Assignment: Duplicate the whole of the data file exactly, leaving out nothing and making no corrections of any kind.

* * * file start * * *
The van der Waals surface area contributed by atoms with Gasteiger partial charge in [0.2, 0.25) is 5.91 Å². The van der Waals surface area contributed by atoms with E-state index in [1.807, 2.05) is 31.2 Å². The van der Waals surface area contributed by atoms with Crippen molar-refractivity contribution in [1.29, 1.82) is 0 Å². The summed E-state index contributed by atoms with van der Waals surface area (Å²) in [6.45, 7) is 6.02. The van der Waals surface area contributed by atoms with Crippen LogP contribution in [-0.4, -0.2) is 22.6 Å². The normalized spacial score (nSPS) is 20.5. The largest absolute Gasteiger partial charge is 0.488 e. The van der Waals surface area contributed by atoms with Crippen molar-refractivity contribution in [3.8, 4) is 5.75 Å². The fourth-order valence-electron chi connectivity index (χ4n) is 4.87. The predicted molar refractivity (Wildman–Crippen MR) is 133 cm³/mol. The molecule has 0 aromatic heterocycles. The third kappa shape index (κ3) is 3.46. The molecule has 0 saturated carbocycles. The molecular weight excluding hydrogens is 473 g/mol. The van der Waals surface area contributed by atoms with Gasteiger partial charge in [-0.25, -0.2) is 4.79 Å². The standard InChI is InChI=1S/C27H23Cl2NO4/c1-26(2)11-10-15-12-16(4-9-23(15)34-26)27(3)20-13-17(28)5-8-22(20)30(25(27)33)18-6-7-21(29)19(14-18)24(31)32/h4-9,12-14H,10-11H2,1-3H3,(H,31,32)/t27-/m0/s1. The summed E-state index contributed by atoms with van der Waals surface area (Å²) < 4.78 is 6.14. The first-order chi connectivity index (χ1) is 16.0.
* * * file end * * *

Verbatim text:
The van der Waals surface area contributed by atoms with Gasteiger partial charge in [0.2, 0.25) is 5.91 Å². The van der Waals surface area contributed by atoms with E-state index in [1.807, 2.05) is 31.2 Å². The van der Waals surface area contributed by atoms with Crippen molar-refractivity contribution in [1.29, 1.82) is 0 Å². The summed E-state index contributed by atoms with van der Waals surface area (Å²) in [6.45, 7) is 6.02. The van der Waals surface area contributed by atoms with Crippen LogP contribution in [-0.4, -0.2) is 22.6 Å². The normalized spacial score (nSPS) is 20.5. The largest absolute Gasteiger partial charge is 0.488 e. The van der Waals surface area contributed by atoms with Crippen molar-refractivity contribution in [3.8, 4) is 5.75 Å². The fourth-order valence-electron chi connectivity index (χ4n) is 4.87. The predicted molar refractivity (Wildman–Crippen MR) is 133 cm³/mol. The molecule has 0 aromatic heterocycles. The third kappa shape index (κ3) is 3.46. The molecule has 0 saturated carbocycles. The molecular weight excluding hydrogens is 473 g/mol. The van der Waals surface area contributed by atoms with Gasteiger partial charge in [-0.25, -0.2) is 4.79 Å². The standard InChI is InChI=1S/C27H23Cl2NO4/c1-26(2)11-10-15-12-16(4-9-23(15)34-26)27(3)20-13-17(28)5-8-22(20)30(25(27)33)18-6-7-21(29)19(14-18)24(31)32/h4-9,12-14H,10-11H2,1-3H3,(H,31,32)/t27-/m0/s1. The summed E-state index contributed by atoms with van der Waals surface area (Å²) < 4.78 is 6.14. The first-order chi connectivity index (χ1) is 16.0.